Multinational soccer players taught me a lesson after 9/11
Who does not remember where they were on Sept. 11 when they heard that the towers had come down? But terrible times also can provide insight that might otherwise never come.
In 2001, I was teaching in Chicago. My main break from work was frequent participation in a daily pickup soccer game that I stumbled onto soon after arriving in town. It was a virtual United Nations, with players from Argentina, Russia, Germany, Iran, Italy, Turkey, Georgia, Brazil, Poland, Korea, China and Mexico.
I was the only non-immigrant who was a regular, and each group had its own style. Most of the South Americans and Southern Europeans were finesse players. The Eastern Europeans were brawlers. You not only didn't intentionally foul them, no matter what the game situation, you played them loose to avoid even risking an unintentional foul, and in the space that that created lay their tactical advantage. The Arabs had a nicely balanced game. The Asians had a balanced game and doggedness. I had only doggedness.
In our normal routine, we would warm up and chat in small groups until, at the appointed time, the best players present — usually a middle-age Argentine and a younger Pole — would quickly point out teams and we were off.
But on the day after 9/11, things were different. As people collected at the field, they were quiet. At the appointed time, apparently by prior arrangement, the players came to the center of the field and stood in a circle.
They went around the circle, each in turn saying something, not about the attacks the day before but about what the country meant to them. The common theme was opportunity and freedom, with each person offering a specific example from his own life and how it had changed. Some were less articulate, some more articulate, some downright eloquent.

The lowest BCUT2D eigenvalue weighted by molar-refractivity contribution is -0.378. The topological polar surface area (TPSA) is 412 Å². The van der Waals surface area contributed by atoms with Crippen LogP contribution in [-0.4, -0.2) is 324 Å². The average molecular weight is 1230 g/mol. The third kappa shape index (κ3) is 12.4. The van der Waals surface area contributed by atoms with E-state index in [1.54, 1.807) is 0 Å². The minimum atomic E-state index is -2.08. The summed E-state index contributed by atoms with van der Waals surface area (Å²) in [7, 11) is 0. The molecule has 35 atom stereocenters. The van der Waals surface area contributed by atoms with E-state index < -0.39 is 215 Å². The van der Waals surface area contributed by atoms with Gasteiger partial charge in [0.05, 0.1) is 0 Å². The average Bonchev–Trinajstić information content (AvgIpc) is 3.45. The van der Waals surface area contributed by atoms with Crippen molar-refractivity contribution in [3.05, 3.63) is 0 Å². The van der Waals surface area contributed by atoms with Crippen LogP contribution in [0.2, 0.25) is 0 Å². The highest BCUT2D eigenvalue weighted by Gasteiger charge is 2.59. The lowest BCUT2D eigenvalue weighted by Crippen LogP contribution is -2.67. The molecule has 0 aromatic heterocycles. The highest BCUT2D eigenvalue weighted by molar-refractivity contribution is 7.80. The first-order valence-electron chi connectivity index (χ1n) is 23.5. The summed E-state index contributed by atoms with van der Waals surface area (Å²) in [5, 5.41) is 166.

I came late in the circle. I had not seen this coming and didn't know quite what to say. I didn't have a changed-life story. I saw some skeptical looks, as if they were used to Americans not appreciating what they had. I finally said only that I could not imagine there was another country in the world where a circle like this would be taking place, and how lucky I felt to be here.
The exercise had touched me, and I was emotional.
I have thought about that circle many times in the intervening years, always getting a little misty. The memory colors my judgment on a wide variety of issues, including immigration, patriotism and American exceptionalism.
I wonder whether there ever has been another country in the history of the world to which so many people from so many countries have so badly wanted to go and, once there, have been so devoted.
Paul H. Robinson is a professor of law at the University of Pennsylvania. He wrote this for the Los Angeles Times.